Short of physical or emotional abuse, partners that are committed to each other understand that they will continue to try new things, and never, ever give up on the marriage. Once you are resolved to never give up, the size of the challenge doesn’t matter. You will read the books, attend the classes, get coaching, and do whatever it takes to make it work.
"Once you are committed you adopt a “burn the boats” mentality."
Are you familiar with the “burn the boats” story?
In the year 1519, Spaniards led by Herman Cortes invaded Mexico. To motivate his men, he burned the boats they arrived in, letting his troops know that they will either conquer the land or die. Knowing there was no turning back, Cortes and his men succeeded where many others failed.
It is also said that a thousand years earlier the Greek Alexander the Great burned their boats upon their arrival in Persia.
In 2006, NBA head coach of the Miami Heat, Pat Riley, faced a 0-2 situation in the NBA finals. Only one team in the entire history of the NBA ever came back to win being down 0-2. After winning the next 3 games, the Miami Heat had to travel to Dallas for possibly the final 2 games. Miami had NEVER WON a playoff or finals game in Dallas. Coach Riley “burned their boats” by telling his players to pack only one set of clothes and he was booking the hotel for only one night. With that commitment, Coach Riley and the Miami Heat became only the 2nd team in history to win the championship after being down 0-2.
There are many stories where a firm commitment produces desired results.
If you are keeping an escape route open, close it. Burn your boats. Commit to the success of your marriage.
The Benefits of Commitment
Research studies reveal that the more couples are committed to one another, the more likely they are to:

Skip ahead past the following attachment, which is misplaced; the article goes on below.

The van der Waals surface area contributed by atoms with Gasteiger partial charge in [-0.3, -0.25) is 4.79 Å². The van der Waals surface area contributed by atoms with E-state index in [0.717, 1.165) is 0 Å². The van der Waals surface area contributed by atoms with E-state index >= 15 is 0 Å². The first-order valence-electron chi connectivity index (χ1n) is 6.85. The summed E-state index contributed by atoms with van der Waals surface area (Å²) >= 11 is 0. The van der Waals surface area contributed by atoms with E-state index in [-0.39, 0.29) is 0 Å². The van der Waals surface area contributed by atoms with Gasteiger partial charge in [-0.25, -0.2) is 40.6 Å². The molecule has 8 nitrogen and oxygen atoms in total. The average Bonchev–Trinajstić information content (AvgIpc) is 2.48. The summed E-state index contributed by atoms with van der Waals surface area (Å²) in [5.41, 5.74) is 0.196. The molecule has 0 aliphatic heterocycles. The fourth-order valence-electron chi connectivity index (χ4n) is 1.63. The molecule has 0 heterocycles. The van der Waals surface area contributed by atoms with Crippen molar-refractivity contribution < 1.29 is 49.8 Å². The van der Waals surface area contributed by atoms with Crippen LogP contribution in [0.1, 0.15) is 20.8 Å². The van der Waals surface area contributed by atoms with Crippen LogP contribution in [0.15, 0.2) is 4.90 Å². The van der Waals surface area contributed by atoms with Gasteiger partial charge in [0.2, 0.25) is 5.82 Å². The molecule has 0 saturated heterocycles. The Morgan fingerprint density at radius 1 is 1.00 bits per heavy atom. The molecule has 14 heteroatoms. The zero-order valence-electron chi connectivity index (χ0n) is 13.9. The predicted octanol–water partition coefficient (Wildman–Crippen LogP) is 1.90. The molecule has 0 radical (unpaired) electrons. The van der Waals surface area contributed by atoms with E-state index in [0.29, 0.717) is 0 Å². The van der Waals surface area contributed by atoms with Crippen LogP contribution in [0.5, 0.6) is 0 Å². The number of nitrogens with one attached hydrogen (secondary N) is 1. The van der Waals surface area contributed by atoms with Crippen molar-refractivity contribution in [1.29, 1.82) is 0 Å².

There is a freeing of the mind when one commits. When one commits, all focus and energy goes to making the marriage work. There is no duality of thoughts. You won’t have one day worrying about the future of the marriage, and the next day glad it was a good day. That is duality. When you commit, all thoughts and focus go to one conclusion – that of a happy marriage.
This is not to say the marriage will be easy or there won’t be difficult days filled with sadness. That is life. Life is filled with ups and downs. Your marriage is no different.
Commitment helps to keep you on target, doing what is necessary to get your desired results, no matter the challenges you face.
Can one create commitment? The answer is: absolutely, YES!
If you're having troubles in your marriage and question if it can last, your commitment level may be low. That's normal. The thing to understand is that if you want your marriage to succeed where both of you are happy, you MUST bring your commitment level to 100%.
Commitment is created using small, consistent steps. It’s not about doing any one big thing, or planning some big event.
In my coaching programs I cover many ways to create commitment. For this article, I'm going to focus on one approach that can start getting you quick results.
Create Shared Positive Experiences
Think back to a time when the two of you were very happy together. What were the two of you doing? That is a shared positive experience. Thinking back on past experiences is great, but to increase your level of commitment, you have to create NEW experiences.
These new shared positive experiences can be anything the two of you like to do together. The more you do together, the more you'll want to do more together.
Let these experiences build on one another.
The more you create, the more positive experiences you'll have in your memory to draw on when you face challenges.
Create these shared positive experiences as often as possible, daily if you can. Nothing creates success like success.
To learn more ways to build up your commitment level, consider one of my coaching programs. I cover several more ways to build commitment levels on both my one-on-one private coaching program as well as my low-cost online program called Reignite the Love.